We first identified spatially distinct microenvironments using targeted spatial transcriptomic profiling (Nanostring GeoMx Cancer Transcriptome Atlas), defining 300 µm diameter regions of interest (ROI) in both PD-L1high and PD-L1low regions of 9 NSCHL and 1 Mixed Cell cHL (MCCHL) lymph nodes and follicular and interfollicular regions of one control reactive lymph node (Supplementary Fig. 3a-b). We represented these transcriptional profiles in a shared-nearest neighbor graph and identified 5 clusters (Fig. 2a-b). We then deconvoluted the cell composition of each cluster using our scRNAseq reference, followed by cell-type count estimation and differential cell-type abundance analysis (Fig. 2c, Methods). The clusters encompassed two ‘neoplastic’ PD-L1high HRSC-enriched clusters (clusters 3 & 4), two ‘non-neoplastic’ PD-L1low HRSC-depleted clusters (clusters 1 & 5), and one intermediate neighborhood (cluster 2).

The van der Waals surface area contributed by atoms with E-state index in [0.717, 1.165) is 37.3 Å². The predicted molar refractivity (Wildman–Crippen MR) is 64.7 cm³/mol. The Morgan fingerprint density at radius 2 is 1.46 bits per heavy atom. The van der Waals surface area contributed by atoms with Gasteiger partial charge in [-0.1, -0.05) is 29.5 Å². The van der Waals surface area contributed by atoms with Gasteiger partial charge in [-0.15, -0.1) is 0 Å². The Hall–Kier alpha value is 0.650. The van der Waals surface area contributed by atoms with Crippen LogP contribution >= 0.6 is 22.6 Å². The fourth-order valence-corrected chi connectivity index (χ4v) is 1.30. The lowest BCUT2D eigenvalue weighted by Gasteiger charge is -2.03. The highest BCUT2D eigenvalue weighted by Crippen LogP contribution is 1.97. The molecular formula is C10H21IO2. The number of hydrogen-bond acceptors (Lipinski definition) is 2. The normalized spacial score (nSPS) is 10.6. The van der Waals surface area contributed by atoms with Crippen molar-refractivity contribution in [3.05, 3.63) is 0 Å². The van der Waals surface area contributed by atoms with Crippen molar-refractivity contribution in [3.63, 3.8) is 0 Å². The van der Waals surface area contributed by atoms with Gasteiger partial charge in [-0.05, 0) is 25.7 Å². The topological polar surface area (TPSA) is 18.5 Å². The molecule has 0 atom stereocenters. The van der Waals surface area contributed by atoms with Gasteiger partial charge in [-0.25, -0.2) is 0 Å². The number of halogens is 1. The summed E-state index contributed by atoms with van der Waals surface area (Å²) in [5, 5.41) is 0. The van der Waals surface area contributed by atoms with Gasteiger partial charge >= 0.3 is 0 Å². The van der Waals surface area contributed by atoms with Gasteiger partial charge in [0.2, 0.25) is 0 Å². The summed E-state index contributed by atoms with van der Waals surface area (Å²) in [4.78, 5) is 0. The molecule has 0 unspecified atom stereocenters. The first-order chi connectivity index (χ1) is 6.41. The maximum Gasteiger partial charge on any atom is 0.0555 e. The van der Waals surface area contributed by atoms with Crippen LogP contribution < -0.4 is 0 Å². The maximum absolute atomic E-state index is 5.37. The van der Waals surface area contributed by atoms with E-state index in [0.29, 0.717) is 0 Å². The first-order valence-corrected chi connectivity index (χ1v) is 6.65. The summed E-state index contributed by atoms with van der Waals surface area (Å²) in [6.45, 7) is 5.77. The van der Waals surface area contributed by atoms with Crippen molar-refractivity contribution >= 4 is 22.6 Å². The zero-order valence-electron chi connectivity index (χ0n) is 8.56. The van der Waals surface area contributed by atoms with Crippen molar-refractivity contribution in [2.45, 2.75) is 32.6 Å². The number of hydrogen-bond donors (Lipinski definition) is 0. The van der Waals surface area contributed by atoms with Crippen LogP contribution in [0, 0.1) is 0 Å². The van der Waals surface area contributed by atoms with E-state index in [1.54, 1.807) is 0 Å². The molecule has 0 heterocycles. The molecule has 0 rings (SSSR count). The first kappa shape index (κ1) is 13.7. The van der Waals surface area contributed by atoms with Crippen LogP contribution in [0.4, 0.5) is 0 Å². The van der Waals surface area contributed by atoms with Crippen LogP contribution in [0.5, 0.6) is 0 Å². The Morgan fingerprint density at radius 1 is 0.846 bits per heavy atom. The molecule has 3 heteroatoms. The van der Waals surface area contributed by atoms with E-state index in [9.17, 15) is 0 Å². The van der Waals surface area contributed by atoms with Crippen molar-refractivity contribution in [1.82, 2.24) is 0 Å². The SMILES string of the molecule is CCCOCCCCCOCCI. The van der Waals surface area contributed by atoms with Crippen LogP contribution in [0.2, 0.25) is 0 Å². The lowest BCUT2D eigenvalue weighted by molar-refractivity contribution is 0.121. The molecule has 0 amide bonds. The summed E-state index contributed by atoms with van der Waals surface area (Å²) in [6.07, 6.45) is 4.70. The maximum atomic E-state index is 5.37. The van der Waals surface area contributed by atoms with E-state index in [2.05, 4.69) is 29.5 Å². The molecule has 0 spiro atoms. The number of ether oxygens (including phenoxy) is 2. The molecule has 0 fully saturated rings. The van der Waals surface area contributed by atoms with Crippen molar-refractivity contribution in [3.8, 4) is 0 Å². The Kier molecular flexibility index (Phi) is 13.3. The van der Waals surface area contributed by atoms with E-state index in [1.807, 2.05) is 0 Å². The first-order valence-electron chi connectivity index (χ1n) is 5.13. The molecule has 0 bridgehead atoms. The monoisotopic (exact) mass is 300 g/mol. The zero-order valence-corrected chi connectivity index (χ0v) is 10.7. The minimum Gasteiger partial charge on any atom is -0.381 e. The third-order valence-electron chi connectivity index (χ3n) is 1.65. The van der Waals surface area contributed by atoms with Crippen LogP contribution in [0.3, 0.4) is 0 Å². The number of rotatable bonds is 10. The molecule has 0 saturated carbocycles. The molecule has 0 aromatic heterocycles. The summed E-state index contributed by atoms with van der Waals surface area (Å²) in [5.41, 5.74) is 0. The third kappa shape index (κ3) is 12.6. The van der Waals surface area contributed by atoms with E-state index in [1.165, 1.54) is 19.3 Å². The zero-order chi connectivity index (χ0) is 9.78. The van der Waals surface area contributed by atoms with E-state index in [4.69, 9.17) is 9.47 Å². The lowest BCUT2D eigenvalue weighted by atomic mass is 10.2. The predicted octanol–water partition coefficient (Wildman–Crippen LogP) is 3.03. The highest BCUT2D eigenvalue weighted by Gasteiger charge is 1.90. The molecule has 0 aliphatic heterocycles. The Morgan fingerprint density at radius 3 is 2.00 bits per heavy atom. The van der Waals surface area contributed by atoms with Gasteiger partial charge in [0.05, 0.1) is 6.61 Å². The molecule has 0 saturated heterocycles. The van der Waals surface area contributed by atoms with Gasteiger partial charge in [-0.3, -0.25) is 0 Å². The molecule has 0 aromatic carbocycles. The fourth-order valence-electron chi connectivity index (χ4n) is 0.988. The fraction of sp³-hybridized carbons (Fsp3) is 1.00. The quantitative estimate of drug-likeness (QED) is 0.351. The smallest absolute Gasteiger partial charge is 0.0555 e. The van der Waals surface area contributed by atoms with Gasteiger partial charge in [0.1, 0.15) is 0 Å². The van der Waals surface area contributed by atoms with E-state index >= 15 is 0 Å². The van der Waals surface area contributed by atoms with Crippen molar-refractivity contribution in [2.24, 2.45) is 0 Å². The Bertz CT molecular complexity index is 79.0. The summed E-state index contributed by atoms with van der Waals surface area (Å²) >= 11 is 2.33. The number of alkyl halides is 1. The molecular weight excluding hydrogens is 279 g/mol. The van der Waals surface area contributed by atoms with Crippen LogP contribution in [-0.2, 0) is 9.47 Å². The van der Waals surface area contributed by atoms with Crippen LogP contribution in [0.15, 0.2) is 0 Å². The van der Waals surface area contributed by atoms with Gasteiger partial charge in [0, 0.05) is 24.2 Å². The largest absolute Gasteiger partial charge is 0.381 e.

Clusters 1 and 5 were PD-L1low and represented fibrotic regions and healthy follicular microenvironments respectively. Cluster 1 was enriched for stromal (fibroblast and endothelial) cells, classical monocytes and pDC, but was depleted of cDC (Fig. 2C). Differentially expressed genes in this cluster included genes encoding signaling mediators of fibrosis FGFR4, TGFB2, and PTCH1 (Supplementary Fig. 3c). In contrast cluster 5 was exclusively derived from control samples and enriched for GC B cells, Tfh, and plasmablasts (Fig. 2a-c).
The PD-L1high neoplastic clusters exhibited divergent leukocyte enrichment. Cluster 3 was enriched for ThExh, Th, and NK cells. In contrast, cluster 4 represented a myeloid-enriched niche, characterized classical monocyte, macrophage, and cDC2 infiltration (Fig. 2c). Marker genes for cluster 4 highlighted inflammatory signaling, with upregulation of chemokines associated with Th2 responses and CCR3-dependent eosinophil recruitment (CCL18, CCL13, CCL24, CCL26, CCL23) and granulocyte-attracting chemokines CXCL1, and CXCL6 (Supplementary Fig. 3c).